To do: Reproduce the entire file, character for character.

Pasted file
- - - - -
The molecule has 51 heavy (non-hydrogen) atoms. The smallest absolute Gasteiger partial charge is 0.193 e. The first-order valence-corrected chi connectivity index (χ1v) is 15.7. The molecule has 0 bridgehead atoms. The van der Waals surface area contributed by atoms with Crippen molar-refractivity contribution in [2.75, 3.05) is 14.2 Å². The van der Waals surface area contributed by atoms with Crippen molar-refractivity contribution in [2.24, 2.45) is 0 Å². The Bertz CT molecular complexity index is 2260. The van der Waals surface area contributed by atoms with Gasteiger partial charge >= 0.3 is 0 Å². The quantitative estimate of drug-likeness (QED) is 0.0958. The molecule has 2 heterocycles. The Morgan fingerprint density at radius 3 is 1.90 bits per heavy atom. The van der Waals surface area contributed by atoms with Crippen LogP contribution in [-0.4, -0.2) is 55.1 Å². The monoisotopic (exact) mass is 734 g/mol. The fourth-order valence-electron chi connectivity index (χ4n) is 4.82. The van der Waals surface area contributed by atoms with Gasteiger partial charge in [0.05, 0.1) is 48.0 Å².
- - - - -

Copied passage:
The molecule has 51 heavy (non-hydrogen) atoms. The smallest absolute Gasteiger partial charge is 0.193 e. The first-order valence-corrected chi connectivity index (χ1v) is 15.7. The molecule has 0 bridgehead atoms. The van der Waals surface area contributed by atoms with Crippen molar-refractivity contribution in [2.75, 3.05) is 14.2 Å². The van der Waals surface area contributed by atoms with Crippen molar-refractivity contribution in [2.24, 2.45) is 0 Å². The Bertz CT molecular complexity index is 2260. The van der Waals surface area contributed by atoms with Gasteiger partial charge >= 0.3 is 0 Å². The quantitative estimate of drug-likeness (QED) is 0.0958. The molecule has 2 heterocycles. The Morgan fingerprint density at radius 3 is 1.90 bits per heavy atom. The van der Waals surface area contributed by atoms with Crippen LogP contribution in [-0.4, -0.2) is 55.1 Å². The monoisotopic (exact) mass is 734 g/mol. The fourth-order valence-electron chi connectivity index (χ4n) is 4.82. The van der Waals surface area contributed by atoms with Gasteiger partial charge in [0.05, 0.1) is 48.0 Å².